• The Trump administration is pushing ahead with weakening standards for mercury emissions despite opposition from the electric industry. Coal companies want the rollback, however.
  • A new study suggests that methane emissions from fossil fuel operations are much higher than previous estimates.
  • Because of the prevailing winds, coal-fired power plants in the Midwest contribute to air pollution on the East Coast, and the EPA seems disinclined to take action.
  • Indigenous activists have been fighting the construction of the Coastal GasLink pipeline across their territory in British Columbia. 
  • Climate change has been rising as a priority for voters, but there is still a large divide between Republican and Democratic voters on the issue.
  • Here is a primer on why single-use plastics are a problem and how to reduce their usage. 
  • A federal study is assessing pollution from the Diamond Alkali Superfund site to inform cleanup of the site and the Passaic River.

Friday, February 14, 2020

Loose Feathers #736

Great Horned Owl / Photo by Bill Moses/USFWS
Birds and birding news
Science and nature blogging
Biodiversity and conservation
Climate change and environmental politics
  • Oil released in the Deepwater Horizon disaster in 2010 covered a much larger area than estimated at the time because some of the oil was not visible on satellite imagery. Safety regulations intended to prevent a similar disaster have since been removed by the Trump administration.
  • The Trump administration's changes to enforcement of the Migratory Bird Treaty Act would eliminate the fines that BP received for killing birds with the Deepwater Horizon spill.
  • Last month was the hottest January on record worldwide, and this month looks likely to continue that trend.
  • Officials in Alberta have no idea how to clean up the toxic tailings ponds that result from tar sands mining. Meanwhile, the ponds are a death trap for waterbirds and contribute to air and groundwater pollution.
  • A climate change plan for South Florida involves building miles of massive sea walls and tidal barriers.
  • The person running the Bureau of Land Management has devoted his life to privatizing public land, even if that means collaborating with dangerous conspiracy theorists.
  • Border wall construction is blasting through Native American burial grounds and other sites of historical and ecological importance.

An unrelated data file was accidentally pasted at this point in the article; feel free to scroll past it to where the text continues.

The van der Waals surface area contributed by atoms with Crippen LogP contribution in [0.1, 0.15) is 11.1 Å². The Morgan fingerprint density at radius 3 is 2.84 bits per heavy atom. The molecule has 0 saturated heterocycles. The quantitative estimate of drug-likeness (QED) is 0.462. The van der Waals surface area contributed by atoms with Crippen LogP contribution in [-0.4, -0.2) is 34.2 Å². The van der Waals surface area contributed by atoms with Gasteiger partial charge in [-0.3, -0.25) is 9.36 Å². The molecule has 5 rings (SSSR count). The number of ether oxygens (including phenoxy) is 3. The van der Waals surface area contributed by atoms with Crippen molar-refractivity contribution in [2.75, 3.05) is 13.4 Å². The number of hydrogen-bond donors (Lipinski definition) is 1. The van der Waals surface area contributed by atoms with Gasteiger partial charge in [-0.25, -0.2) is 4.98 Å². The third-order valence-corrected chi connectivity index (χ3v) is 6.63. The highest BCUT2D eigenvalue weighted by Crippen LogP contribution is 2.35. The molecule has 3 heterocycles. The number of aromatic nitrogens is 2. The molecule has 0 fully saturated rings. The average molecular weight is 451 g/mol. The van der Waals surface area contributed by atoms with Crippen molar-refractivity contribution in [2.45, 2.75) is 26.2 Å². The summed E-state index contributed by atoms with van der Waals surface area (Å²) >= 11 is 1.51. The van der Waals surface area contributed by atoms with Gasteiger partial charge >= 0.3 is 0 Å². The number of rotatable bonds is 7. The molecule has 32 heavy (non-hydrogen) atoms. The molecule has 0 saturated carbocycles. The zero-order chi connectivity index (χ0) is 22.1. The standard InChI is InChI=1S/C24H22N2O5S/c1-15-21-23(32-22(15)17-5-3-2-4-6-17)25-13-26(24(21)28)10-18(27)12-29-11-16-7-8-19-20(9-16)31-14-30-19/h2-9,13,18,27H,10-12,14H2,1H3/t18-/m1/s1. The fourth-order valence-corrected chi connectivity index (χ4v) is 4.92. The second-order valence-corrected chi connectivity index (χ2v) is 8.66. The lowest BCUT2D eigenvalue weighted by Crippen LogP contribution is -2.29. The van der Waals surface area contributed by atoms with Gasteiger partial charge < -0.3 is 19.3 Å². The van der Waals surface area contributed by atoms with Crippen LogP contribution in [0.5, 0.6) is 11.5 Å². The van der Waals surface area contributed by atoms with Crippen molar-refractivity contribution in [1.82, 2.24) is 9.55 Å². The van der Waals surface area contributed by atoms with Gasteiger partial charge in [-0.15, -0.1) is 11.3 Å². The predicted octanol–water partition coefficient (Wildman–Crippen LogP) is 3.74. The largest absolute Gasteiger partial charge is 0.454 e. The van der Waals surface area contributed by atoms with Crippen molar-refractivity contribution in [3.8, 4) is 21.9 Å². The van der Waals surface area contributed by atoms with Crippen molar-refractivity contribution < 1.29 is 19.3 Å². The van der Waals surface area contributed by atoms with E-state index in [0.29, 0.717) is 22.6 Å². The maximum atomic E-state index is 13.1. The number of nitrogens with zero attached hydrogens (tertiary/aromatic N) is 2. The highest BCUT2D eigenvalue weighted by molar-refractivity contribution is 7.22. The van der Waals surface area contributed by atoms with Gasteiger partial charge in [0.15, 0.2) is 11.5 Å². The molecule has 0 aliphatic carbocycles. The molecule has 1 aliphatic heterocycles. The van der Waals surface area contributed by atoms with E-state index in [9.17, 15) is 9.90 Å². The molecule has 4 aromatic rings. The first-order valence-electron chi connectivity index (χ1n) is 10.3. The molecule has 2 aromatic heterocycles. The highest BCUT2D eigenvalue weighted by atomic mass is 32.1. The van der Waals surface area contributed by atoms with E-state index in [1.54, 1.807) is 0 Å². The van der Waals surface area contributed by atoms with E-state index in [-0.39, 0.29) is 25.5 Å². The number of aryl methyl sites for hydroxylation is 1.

Friday, February 07, 2020

Loose Feathers #735

Northern Pintail / Photo by K. Chelius/USFWS
Birds and birding news
Science and nature blogging
Biodiversity and conservation
Climate change and environmental politics
  • The Trump administration announced plans to open contested parts of Bears Ears and Grand Staircase-Escalante National Monuments to mining and drilling.
  • A second environmentalist who worked to protect Monarchs at the El Rosario sanctuary in the Monarch Butterfly Biosphere Reserve has been murdered. Habitat for the butterflies is threatened by illegal logging.
  • Early models of how carbon emissions might affect the climate are surprisingly accurate.
  • London police want to expand the public nuisance law to restrict Extinction Rebellion protests. This is part of a trend of governments clamping down and spying on environmental activists rather than taking action on climate change.
  • Contractors for the border wall are blasting through Monument Hill in Organ Pipe Cactus National Monument, part of a trail of destruction left by wall construction. 
  • In many places, the border wall will need floodgates to be left open for months to prevent flood damage during monsoon season. 
  • While a lot of campaign reporting has focused on whether platforms have a realistic chance of getting passed, a climate reporter argues that only the plans put forward by Sanders and Warren have a realistic chance of dealing with climate change.
  • A road through grizzly bear habitat along the Canadian border is being reopened for the benefit of the border patrol. 
  • The rate of sea level rise is increasing at 25 of the 32 measuring stations along the U.S. coastline. The highest rate is in Louisiana, where sea level rise is exacerbated by land subsidence.
  • The Antarctic Peninsula set a new temperature record for continental Antarctica.
  • Spain ended its subsidies for coal mining last year and eliminated most of its use of coal for electricity generation. The reforms were meant to comply with EU regulations.
  • Japan, on the other, plans to build more coal-fired power plants, a result of the reaction against nuclear energy following the Fukushima disaster.
  • Biodiversity hotspots that were considered refuges from climate change are going to be stressed by global heating.
  • New Jersey had record warmth this January.